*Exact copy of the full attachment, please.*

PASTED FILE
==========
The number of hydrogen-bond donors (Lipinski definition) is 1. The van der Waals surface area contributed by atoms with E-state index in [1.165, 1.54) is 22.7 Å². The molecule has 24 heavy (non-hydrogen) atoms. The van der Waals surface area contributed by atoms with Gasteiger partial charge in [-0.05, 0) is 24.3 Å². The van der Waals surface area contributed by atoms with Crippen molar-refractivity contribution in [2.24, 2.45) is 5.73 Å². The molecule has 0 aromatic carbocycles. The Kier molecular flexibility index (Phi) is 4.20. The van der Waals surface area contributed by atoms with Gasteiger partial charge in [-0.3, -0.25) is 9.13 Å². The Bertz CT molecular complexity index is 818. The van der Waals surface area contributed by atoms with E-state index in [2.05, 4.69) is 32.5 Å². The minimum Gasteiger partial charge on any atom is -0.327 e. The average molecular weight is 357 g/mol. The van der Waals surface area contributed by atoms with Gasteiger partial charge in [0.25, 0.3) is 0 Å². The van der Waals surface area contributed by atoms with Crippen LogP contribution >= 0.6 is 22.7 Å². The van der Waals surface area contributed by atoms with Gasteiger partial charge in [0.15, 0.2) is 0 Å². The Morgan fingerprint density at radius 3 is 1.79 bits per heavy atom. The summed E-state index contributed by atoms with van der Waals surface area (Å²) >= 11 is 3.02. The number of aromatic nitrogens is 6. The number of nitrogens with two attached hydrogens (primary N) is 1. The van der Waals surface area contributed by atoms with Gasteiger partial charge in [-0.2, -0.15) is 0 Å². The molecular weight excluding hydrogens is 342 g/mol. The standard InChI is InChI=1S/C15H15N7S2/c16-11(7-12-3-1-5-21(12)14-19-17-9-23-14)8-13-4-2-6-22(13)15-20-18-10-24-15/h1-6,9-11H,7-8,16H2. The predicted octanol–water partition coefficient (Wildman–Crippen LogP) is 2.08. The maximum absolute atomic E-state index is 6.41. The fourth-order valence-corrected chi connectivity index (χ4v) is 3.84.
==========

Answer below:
The number of hydrogen-bond donors (Lipinski definition) is 1. The van der Waals surface area contributed by atoms with E-state index in [1.165, 1.54) is 22.7 Å². The molecule has 24 heavy (non-hydrogen) atoms. The van der Waals surface area contributed by atoms with Gasteiger partial charge in [-0.05, 0) is 24.3 Å². The van der Waals surface area contributed by atoms with Crippen molar-refractivity contribution in [2.24, 2.45) is 5.73 Å². The molecule has 0 aromatic carbocycles. The Kier molecular flexibility index (Phi) is 4.20. The van der Waals surface area contributed by atoms with Gasteiger partial charge in [-0.3, -0.25) is 9.13 Å². The Bertz CT molecular complexity index is 818. The van der Waals surface area contributed by atoms with E-state index in [2.05, 4.69) is 32.5 Å². The minimum Gasteiger partial charge on any atom is -0.327 e. The average molecular weight is 357 g/mol. The van der Waals surface area contributed by atoms with Gasteiger partial charge in [0.25, 0.3) is 0 Å². The van der Waals surface area contributed by atoms with Crippen LogP contribution >= 0.6 is 22.7 Å². The van der Waals surface area contributed by atoms with Gasteiger partial charge in [0.15, 0.2) is 0 Å². The Morgan fingerprint density at radius 3 is 1.79 bits per heavy atom. The summed E-state index contributed by atoms with van der Waals surface area (Å²) >= 11 is 3.02. The number of aromatic nitrogens is 6. The number of nitrogens with two attached hydrogens (primary N) is 1. The van der Waals surface area contributed by atoms with Gasteiger partial charge in [-0.2, -0.15) is 0 Å². The molecular weight excluding hydrogens is 342 g/mol. The standard InChI is InChI=1S/C15H15N7S2/c16-11(7-12-3-1-5-21(12)14-19-17-9-23-14)8-13-4-2-6-22(13)15-20-18-10-24-15/h1-6,9-11H,7-8,16H2. The predicted octanol–water partition coefficient (Wildman–Crippen LogP) is 2.08. The maximum absolute atomic E-state index is 6.41. The fourth-order valence-corrected chi connectivity index (χ4v) is 3.84.